8 tips on things to do in Gdansk as a tourist (Sights and Activities)

The Amber Museum

Amber is found all along the coasts of the Baltic Sea, but it is in Poland and Gdansk that you will find one of the few museums that are entirely dedicated to what is called "Baltic Gold". The Amber Museum in Gdansk is four storeys high and has many interesting sections. Among other things, you can see animals and plants that are encased in amber. This is really cool because it is possible to see the petrified animals and plants from all angles and it’s actually almost like looking at them with a magnifying glass. There is also the opportunity to see what different artists have created with amber, ranging between everything from spoons to guitars. There is also a large exhibition of amber jewellery. The building itself has its own history (like The Torture Chamber) and there are separate exhibitions at the museum.

The Oliwa Cathedral

The Oliwa Cathedral in Gdansk is a famous and popular cathedral. It has a history that stretches back to the 1200s and over the years has been a natural gathering place for city residents. As with many other churches around Europe, The Oliwa Cathedral has been burnt down and rebuilt several times. The present church was built after the previous one burned down during an uprising in 1577. The building forms the Latin cross and is very long and narrow—over a hundred metres long and only about eight metres wide. Its length makes the Church Poland's longest. Inside the church there are two beautiful altars, a Baroque from 1688 and a Renaissance style from 1606. Perhaps the main attraction is the cathedral's organ. The organ took a full thirty years to build and is famous for its beautiful tones. The organ is used almost every day and if you are lucky you might manage to visit the cathedral during a gig.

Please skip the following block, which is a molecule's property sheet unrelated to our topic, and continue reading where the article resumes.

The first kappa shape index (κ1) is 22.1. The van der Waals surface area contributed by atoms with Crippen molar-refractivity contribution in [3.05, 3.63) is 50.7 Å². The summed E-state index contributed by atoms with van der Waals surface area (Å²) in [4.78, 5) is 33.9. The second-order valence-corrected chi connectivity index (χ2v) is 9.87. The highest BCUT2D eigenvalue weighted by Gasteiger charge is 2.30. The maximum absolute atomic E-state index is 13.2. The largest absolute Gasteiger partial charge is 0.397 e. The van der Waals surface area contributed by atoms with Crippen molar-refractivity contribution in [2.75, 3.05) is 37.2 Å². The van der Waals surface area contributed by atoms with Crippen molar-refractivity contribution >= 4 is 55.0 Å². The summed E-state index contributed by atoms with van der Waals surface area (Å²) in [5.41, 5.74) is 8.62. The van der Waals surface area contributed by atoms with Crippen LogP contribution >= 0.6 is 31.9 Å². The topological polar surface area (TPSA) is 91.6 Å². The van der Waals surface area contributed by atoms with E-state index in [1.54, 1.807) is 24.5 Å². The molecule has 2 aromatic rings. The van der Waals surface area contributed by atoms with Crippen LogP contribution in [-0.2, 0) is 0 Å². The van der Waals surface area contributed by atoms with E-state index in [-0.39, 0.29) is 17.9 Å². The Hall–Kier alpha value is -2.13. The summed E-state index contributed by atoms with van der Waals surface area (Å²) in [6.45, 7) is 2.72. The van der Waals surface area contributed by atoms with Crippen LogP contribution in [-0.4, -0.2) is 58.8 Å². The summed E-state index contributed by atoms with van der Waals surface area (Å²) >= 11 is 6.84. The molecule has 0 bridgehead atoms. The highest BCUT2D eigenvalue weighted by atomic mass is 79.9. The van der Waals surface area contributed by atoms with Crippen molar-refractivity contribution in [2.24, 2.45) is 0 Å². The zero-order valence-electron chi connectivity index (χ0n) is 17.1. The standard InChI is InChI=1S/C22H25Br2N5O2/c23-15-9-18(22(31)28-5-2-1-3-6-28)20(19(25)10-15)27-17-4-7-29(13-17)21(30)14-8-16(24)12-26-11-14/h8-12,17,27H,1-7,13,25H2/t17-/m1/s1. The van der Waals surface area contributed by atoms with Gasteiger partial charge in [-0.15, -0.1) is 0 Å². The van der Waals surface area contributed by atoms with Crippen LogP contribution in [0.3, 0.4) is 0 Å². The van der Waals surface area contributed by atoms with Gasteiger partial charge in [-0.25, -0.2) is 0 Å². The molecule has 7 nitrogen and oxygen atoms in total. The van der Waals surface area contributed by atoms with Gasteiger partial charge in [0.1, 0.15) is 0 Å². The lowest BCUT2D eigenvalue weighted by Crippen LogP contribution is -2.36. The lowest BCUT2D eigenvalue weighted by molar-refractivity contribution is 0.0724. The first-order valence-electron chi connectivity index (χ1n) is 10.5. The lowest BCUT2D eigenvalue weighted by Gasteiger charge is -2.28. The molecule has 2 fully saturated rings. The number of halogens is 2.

The European Solidarity Centre

The European Solidarity Centre is a very interesting place to visit for those who want to experience contemporary history in an intense way. The museum reflects not only Polish history (as the name suggests) but the history of the entire European population. Here you can see films and computer programs that show Polish developments and the steps Poland has taken in order to achieve tremendous changes in society, but in particular you’ll see interesting facts about the Solidarity Trade Union and the strikes and rebellion at the Lenin Shipyard in Gdansk. Among other things, you can see the shipyard gates and a monument erected to the workers who were killed. If you visit the museum, do not miss the chance to take on an audio guide (included in the admission price) to get as much interesting information as possible from the various exhibitions. The museum is located a short distance outside the city centre and the easiest way to get there is by taxi.

Murale Gdansk Zaspa

Murale Gdansk Zaspa is one of Gdansk's suburbs that has been turned into a tourist attraction. Originally, Murale Gdansk Zaspa was like anywhere else in the suburb with boring high-rises located in a very dull environment. What then happened was that they allowed for large murals to be painted on the houses and suddenly this suburb became much nicer and more appealing to visitors. The paintings are huge and take up important subjects from the history of Poland. There are several painted buildings and you need an hour or two to get to see everything. Coming here is not just a cool experience for the eyes but also provides an excellent opportunity to see how the population of Gdansk lives outside the more central parts of the city. To get here you have to take the train to Zaspa and then walk a little way to these high-rise buildings.